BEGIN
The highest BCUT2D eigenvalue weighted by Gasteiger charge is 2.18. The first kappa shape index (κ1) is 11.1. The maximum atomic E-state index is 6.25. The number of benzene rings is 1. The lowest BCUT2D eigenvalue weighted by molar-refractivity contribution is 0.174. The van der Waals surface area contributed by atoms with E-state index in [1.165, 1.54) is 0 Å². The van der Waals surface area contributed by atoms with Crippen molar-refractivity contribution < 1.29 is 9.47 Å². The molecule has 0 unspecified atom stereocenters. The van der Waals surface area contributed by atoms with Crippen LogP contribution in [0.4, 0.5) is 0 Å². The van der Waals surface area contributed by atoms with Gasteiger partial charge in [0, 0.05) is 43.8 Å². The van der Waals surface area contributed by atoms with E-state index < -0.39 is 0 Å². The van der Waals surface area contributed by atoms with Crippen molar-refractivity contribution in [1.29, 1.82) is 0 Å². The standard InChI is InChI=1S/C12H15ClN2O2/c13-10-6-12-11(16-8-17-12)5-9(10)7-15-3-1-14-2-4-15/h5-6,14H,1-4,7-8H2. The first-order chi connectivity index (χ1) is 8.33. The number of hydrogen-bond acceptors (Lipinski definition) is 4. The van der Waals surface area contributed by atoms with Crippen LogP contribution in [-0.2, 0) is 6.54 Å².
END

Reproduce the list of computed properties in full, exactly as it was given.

The highest BCUT2D eigenvalue weighted by Gasteiger charge is 2.18. The first kappa shape index (κ1) is 11.1. The maximum atomic E-state index is 6.25. The number of benzene rings is 1. The lowest BCUT2D eigenvalue weighted by molar-refractivity contribution is 0.174. The van der Waals surface area contributed by atoms with E-state index in [1.165, 1.54) is 0 Å². The van der Waals surface area contributed by atoms with Crippen molar-refractivity contribution < 1.29 is 9.47 Å². The molecule has 0 unspecified atom stereocenters. The van der Waals surface area contributed by atoms with Crippen LogP contribution in [0.4, 0.5) is 0 Å². The van der Waals surface area contributed by atoms with Gasteiger partial charge in [0, 0.05) is 43.8 Å². The van der Waals surface area contributed by atoms with E-state index < -0.39 is 0 Å². The van der Waals surface area contributed by atoms with Crippen molar-refractivity contribution in [1.29, 1.82) is 0 Å². The standard InChI is InChI=1S/C12H15ClN2O2/c13-10-6-12-11(16-8-17-12)5-9(10)7-15-3-1-14-2-4-15/h5-6,14H,1-4,7-8H2. The first-order chi connectivity index (χ1) is 8.33. The number of hydrogen-bond acceptors (Lipinski definition) is 4. The van der Waals surface area contributed by atoms with Crippen LogP contribution in [-0.2, 0) is 6.54 Å².